Since the release of Android 4.0, we have seen an increase in applications that follow the new Android design guidelines. The guide describes the Android holo theme that provides a cohesive user experience that is both modern and unique. At this years Google IO talk "Android Design for Success", we got a handy outline of how important these guidelines can be:
For this post, I'll assume you have the ground covered in the "Successful design" segment. So let's head out into app nirvana. More specifically I'll describe some useful patterns when applying heavier branding to your application.
The simplest way to declare the visual appearance in Android is to set properties directly on the View object. Since this isn't very convenient when styling an entire application, we can create styles that bundle properties of view. A style can than be set onto a view. But be aware that a style can only be set in xml. That means that we can only set a style once because the style properties are evaluated when the View is created/inflated. Here is an example of how to set properties for a TextView in the res/values/styles.xml file.
<style name="CustomText" parent="@android:style/TextAppearance.Medium"> <item name="android:textSize">20sp</item> <item name="android:textColor">#008</item> </style>
To reference this style in our layout.xml files we use
@style/CustomText. The style declaration references a parent style called
@android:style/TextAppearance.Medium. Since the style reference begins with
android:namespace, we know that it is one of the default styles shipped with the Android platform.
Creating themes to bundle styles
Let's assume we want to change the text size and color on all of our TextViews and don't want to set it explicitly on every TextView. This is a very common scenario and luckily Android offers a pretty powerful mechanism via themes. In essence, a theme is a style resource itself that uses "keys" to point to concrete styles. A View object greps the concrete style to apply based on the key. Here is a simple example that would be declared in the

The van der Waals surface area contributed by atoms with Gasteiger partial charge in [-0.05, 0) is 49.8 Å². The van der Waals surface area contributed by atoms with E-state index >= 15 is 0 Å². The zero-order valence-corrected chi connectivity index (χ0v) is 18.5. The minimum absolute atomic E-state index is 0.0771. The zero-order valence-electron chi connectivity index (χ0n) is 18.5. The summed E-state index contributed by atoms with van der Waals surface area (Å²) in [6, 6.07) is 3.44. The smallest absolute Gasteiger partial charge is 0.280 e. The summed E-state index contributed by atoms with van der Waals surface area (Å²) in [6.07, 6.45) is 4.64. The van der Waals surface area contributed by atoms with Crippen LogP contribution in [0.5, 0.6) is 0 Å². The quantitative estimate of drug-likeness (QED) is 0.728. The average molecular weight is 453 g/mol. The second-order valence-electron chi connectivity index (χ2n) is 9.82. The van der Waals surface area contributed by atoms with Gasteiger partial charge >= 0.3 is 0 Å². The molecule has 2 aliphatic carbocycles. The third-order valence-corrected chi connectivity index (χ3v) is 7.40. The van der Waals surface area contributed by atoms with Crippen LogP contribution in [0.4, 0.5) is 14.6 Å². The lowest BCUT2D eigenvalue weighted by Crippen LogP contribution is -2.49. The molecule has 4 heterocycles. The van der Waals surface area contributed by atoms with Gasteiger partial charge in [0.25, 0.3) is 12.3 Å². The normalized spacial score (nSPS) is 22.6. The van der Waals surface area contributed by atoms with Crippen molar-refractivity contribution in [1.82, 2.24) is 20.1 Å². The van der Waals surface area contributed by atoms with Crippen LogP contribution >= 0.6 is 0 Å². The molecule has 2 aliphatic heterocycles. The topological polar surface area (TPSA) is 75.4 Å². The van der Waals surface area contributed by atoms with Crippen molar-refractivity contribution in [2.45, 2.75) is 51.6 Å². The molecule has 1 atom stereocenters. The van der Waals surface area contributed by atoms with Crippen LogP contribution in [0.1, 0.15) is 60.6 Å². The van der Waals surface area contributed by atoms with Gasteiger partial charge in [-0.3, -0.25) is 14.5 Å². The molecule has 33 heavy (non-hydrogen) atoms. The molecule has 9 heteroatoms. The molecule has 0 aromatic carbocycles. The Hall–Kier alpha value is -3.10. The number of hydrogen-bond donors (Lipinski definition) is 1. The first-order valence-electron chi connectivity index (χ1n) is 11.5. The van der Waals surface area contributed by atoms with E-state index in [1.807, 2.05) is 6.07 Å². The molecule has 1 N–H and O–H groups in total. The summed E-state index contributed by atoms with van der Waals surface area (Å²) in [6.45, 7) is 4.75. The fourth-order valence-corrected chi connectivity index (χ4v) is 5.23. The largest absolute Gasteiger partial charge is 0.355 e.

<style name="Theme.MyApp" parent="@android:style/Theme.Holo"> <item name="android:textAppearance">@style/CustomText</item> </style>
As mentioned above, a theme is style resource itself so we declare a
Theme.Appthat inherits from the dark holo theme provided by the Android platform. We also assign our CustomText style to the attribute
android:textAppearance. An attribute is a predefined "variable" that can hold references to other resource elements. In fact, it is also possible to create custom attributes in the
Now, here comes the interesting part. Our theme
Theme.MyApp can not only be applied by setting it on an Activity in the
AndroidManifest.xml, it can also be set during runtime in code. You would have to restart the current Activity (or use a
ContextWrapper to theme parts of your UI) but it makes theming much more dynamic.
How to find out what attributes to set on widgets
The most common problem with theming is to find out what attributes apply to which View. The only reliable way to find all the corner cases is to have a look at the source code of the View we want to theme. The following snippet shows parts of the TextView class in Android api level 16 (Jelly Bean). The snippet is executed in the constructor (code passages are omitted).
final Resources.Theme theme = context.getTheme(); TypedArray a = theme.obtainStyledAttributes(attrs, com.android.internal.R.styleable.TextViewAppearance, defStyle, 0); int ap = a.getResourceId(com.android.internal.R.styleable.TextViewAppearance_textAppearance, -1); TypedArray appearance = theme.obtainStyledAttributes(ap, com.android.internal.R.styleable.TextAppearance); textColor = appearance.getColorStateList(attr);
The snippet shows how the text color is extracted from the current theme using the attribute
TextAppearance. By reading through this initialization code we can usually derive what kinds of elements can be configured.
We have to be aware though, that different Android versions apply different attributes. While higher Android versions usually support older attributes, newer attributes are obviously not interpreted by older Android versions. I hope we will get a Lint check soon when referencing theme attributes that are introduced on newer Android versions.
Theming has gotten much more powerful with Android 4.0. Ninety-eight percent of the attributes that can be set via code, can now be set via styles and are therefore themeable. In addition to the greater visual flexibility when using a custom theme, you also reduce clutter in your xml layouts and in your java code which can now be completely devoted to the app's logic.